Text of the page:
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FCC Fines Verizon $7.4 Million Over Six-Year Privacy Rights “IT Glitch”

2 million customers not told they could opt-out of target marketing

3 min read
FCC Fines Verizon $7.4 Million Over Six-Year Privacy Rights “IT Glitch”
Photo: Denis Doyle/Bloomberg/Getty Images

IT Hiccups of the Week

The number of IT snafus, problems and burps moved back to a more normal rate last week. There were a surprising number of coincidental outages that hit Apple, eBay, Tumblr and Facebook, but other than these, the most interesting IT Hiccup of the Week was the news that the U.S. Federal Communications Commission (FCC) fined Verizon Communications a record $7.4 million for failing to notify two million customers of their opt-out rights concerning the use of their personal information for certain company marketing campaigns.

According to the Washington Post, Verizon is supposed to inform new customers via a notice in their first bill that they could opt-out of having their personal information used by the company to craft targeted marketing campaigns of products and services to them. However, since 2006, Verizon failed to include the opt-out notices.

A Verizon spokesperson blamed the oversight as being “largely due to an inadvertent IT glitch,” the Post reported. The Verizon spokesman, however, didn’t make it clear as to why the company didn’t notice the problem until September 2012, nor why it didn’t inform the FCC of the problem until 18 January 2013, some 121 days later than the agency requires. (Companies are required to inform the FCC of issues like this within five business days of their discovery.)  

The FCC’s press release annoucing the fine showed that the agency was clearly irritated by Verizon’s tardiness. Travis LeBlanc, the acting chief of the FCC Enforcement Bureau, said that, “In today’s increasingly connected world, it is critical that every phone company honor its duty to inform customers of their privacy choices and then to respect those choices. It is plainly unacceptable for any phone company to use its customers’ personal information for thousands of marketing campaigns without even giving them the choice to opt out.”   

Of course, a better solution would be for the FCC to force companies to allow customers only to opt-in to the use of their personal information, but that discussion is for another day.

On top of the $7.4 million fine, which the FCC took pains to point out is the “largest such payment in FCC history for settling an investigation related solely to the privacy of telephone customers’ personal information,” Verizon will have to include opt-out notices in every bill, as well as put a system in place to monitor and test its billing system to ensure that they actually go out.

Verizon tried to downplay the privacy rights violation, of course, even implying that its customers benefited from the glitch by being able to receive “marketing materials from Verizon for other Verizon services that might be of interest to them.”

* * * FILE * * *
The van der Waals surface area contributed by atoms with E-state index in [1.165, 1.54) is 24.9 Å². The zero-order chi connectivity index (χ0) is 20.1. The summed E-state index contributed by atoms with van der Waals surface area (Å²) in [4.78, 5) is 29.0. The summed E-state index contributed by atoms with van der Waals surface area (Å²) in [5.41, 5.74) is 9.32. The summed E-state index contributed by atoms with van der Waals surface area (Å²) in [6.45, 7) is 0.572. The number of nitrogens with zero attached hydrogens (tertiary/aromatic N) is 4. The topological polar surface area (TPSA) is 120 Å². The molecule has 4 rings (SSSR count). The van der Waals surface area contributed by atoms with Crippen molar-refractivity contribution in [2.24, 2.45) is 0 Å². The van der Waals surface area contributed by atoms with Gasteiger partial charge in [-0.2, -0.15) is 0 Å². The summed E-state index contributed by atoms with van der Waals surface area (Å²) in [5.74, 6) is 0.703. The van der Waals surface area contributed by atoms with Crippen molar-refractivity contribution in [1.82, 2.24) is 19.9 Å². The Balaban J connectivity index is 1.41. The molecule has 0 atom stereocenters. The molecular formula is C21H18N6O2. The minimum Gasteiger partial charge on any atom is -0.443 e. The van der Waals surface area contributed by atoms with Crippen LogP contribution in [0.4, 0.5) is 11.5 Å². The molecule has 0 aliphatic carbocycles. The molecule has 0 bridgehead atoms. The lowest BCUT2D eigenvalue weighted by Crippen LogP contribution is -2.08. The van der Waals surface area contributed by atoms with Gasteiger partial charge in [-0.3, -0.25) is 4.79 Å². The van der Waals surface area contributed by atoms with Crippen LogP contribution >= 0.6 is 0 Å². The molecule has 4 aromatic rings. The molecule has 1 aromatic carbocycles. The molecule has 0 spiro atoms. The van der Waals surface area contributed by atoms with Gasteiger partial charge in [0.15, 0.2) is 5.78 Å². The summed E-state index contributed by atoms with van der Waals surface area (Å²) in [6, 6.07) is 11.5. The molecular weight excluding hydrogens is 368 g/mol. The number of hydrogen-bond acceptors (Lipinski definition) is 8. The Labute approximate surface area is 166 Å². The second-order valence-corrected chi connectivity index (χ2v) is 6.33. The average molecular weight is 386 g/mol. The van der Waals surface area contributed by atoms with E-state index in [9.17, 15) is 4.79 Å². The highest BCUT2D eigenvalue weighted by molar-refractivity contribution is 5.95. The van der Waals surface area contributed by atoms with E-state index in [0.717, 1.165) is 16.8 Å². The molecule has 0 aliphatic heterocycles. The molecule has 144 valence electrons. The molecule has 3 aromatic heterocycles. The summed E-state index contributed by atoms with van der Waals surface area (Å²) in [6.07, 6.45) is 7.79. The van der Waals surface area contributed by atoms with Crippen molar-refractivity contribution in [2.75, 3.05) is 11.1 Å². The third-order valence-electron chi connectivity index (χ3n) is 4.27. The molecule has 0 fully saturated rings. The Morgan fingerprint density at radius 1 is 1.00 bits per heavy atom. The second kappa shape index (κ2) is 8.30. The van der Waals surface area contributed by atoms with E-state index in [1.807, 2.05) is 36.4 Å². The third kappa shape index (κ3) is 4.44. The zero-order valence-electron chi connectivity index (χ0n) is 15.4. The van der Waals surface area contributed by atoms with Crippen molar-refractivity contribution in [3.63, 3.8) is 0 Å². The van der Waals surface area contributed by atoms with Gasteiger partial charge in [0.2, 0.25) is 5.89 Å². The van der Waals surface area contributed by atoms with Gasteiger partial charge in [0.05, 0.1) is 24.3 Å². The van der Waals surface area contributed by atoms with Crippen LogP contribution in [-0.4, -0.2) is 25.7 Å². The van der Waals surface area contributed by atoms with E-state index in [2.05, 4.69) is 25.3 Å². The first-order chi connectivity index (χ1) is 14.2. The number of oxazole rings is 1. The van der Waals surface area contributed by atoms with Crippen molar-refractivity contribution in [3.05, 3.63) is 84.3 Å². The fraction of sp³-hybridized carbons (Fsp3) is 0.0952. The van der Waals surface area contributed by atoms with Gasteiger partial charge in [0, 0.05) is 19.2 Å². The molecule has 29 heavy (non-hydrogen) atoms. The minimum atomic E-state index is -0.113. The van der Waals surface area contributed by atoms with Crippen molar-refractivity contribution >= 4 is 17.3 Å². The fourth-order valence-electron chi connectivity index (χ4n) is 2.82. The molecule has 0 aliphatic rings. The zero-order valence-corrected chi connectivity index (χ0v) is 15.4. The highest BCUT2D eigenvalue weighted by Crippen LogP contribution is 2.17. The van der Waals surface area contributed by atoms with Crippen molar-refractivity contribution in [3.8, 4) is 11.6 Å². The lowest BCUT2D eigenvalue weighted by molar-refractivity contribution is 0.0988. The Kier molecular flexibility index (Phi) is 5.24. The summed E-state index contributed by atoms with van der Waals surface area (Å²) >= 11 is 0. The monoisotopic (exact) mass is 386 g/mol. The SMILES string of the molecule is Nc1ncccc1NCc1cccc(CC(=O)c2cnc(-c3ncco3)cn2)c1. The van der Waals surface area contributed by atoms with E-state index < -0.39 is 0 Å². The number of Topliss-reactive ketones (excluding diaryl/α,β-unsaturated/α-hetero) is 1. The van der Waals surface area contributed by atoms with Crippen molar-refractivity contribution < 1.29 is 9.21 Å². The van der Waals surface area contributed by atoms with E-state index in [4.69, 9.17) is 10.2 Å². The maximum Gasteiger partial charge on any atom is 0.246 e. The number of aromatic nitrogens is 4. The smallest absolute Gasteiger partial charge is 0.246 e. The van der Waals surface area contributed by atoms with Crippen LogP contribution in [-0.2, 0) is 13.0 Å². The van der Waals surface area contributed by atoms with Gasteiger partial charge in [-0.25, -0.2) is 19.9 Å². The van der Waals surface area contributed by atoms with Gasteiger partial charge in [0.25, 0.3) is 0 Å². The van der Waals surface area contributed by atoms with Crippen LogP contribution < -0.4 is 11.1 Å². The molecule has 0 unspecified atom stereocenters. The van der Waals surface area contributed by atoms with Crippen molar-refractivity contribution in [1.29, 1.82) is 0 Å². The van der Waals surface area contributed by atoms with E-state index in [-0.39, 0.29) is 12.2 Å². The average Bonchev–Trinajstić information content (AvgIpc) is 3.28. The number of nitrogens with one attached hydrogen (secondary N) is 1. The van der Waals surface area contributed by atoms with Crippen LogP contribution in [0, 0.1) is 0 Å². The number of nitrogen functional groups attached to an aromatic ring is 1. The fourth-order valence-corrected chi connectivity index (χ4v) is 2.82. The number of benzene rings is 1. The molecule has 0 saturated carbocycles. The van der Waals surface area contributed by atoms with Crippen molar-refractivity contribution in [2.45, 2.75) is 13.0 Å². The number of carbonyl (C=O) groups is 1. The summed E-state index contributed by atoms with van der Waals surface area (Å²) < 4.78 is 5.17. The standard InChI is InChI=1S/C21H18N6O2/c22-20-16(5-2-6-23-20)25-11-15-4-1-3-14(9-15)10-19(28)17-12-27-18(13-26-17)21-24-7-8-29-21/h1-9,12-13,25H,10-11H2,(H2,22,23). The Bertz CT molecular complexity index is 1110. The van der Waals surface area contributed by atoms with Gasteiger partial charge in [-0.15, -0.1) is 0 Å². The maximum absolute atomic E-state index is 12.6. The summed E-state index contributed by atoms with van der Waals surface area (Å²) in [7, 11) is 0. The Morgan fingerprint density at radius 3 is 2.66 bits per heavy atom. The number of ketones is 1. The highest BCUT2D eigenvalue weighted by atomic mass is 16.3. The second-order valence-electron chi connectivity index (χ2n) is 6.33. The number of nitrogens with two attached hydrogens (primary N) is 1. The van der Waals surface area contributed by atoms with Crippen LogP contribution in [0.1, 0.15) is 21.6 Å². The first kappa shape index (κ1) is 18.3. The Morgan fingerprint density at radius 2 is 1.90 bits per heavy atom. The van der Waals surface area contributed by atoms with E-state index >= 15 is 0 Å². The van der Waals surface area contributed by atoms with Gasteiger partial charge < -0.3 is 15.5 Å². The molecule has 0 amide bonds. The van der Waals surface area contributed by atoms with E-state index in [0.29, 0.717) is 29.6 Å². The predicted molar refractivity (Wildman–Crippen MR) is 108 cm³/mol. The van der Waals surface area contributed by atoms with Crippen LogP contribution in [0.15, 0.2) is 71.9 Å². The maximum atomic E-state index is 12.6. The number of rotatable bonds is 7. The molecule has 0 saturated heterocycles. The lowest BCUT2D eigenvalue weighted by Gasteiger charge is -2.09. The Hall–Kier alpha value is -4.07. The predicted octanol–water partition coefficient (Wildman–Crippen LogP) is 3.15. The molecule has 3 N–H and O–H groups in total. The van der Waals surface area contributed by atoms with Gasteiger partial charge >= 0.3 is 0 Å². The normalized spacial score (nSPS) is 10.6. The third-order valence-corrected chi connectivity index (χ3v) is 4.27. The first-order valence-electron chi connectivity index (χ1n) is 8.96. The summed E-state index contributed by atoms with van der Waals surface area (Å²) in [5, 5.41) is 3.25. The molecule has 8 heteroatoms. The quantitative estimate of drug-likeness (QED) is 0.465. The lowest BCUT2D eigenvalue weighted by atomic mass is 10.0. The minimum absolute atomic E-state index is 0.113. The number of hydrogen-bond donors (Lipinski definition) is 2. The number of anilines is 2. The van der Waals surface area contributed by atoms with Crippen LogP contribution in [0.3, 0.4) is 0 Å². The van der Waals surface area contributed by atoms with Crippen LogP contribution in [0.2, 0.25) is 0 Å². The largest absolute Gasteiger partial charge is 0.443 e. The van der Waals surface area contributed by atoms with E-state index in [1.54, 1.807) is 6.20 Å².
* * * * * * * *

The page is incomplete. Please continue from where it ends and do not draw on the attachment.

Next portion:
Readers of the Risk Factor may remember another Verizon inadvertent IT glitch disclosed in 2010 in which  Verizon admitted that it over-billed customers by $52.8 million for “mystery fees” over three years.  During that time, Verizon customers who called the company to complain over the fees were told  basically to shut up and pay them. The FCC smacked Verizon with a then FCC record-setting $25 million fine for that little episode of customer non-service and IT ineptitude.

Last year, Verizon agreed to pay New York City $50 million for botching its involvement in the development of a new 911 emergency system. Alas, that wasn’t a record-setting settlement; SAIC owns that honor after paying the city $466 million to settle fraud charges related to its CityTime system development.

In Other News…

eBay Access Blocked by IT Problems

Facebook Experiences Third Outage in a Month

Tumblr Disrupted by Outage

Apple iTunes Outage Lasts 5 Hours

Twitter Sets Up Software Bug Bounty Program

Children Weight Entry Error Placed Australian Jet at Risk

Spanish ATC Computer Problem Scrambles Flights

Yorkshire Bank IT Problems Affects Payments

Computer Problem Hits Boston MBTA Corporate Pass Tickets

Unreliable Washington, DC Health Exchange Still Frustrates Users

South African Standard Bank Systems Go Offline

New Zealand Hospital Suffers Major Computer Crash

Computer Crash Forces Irish Hospital to Re-Check Hundreds of Blood Tests

Fiji Airways Says No to $0 Tickets Caused by Computer Glitch

Portugal’s New Court System Still Buggy

Hurricane Projected Landfall Only 2,500 Miles Off

The Conversation (0)

Why Functional Programming Should Be the Future of Software Development

It’s hard to learn, but your code will produce fewer nasty surprises

11 min read
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A plate of spaghetti made from code
Shira Inbar
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You’d expectthe longest and most costly phase in the lifecycle of a software product to be the initial development of the system, when all those great features are first imagined and then created. In fact, the hardest part comes later, during the maintenance phase. That’s when programmers pay the price for the shortcuts they took during development.

So why did they take shortcuts? Maybe they didn’t realize that they were cutting any corners. Only when their code was deployed and exercised by a lot of users did its hidden flaws come to light. And maybe the developers were rushed. Time-to-market pressures would almost guarantee that their software will contain more bugs than it would otherwise.

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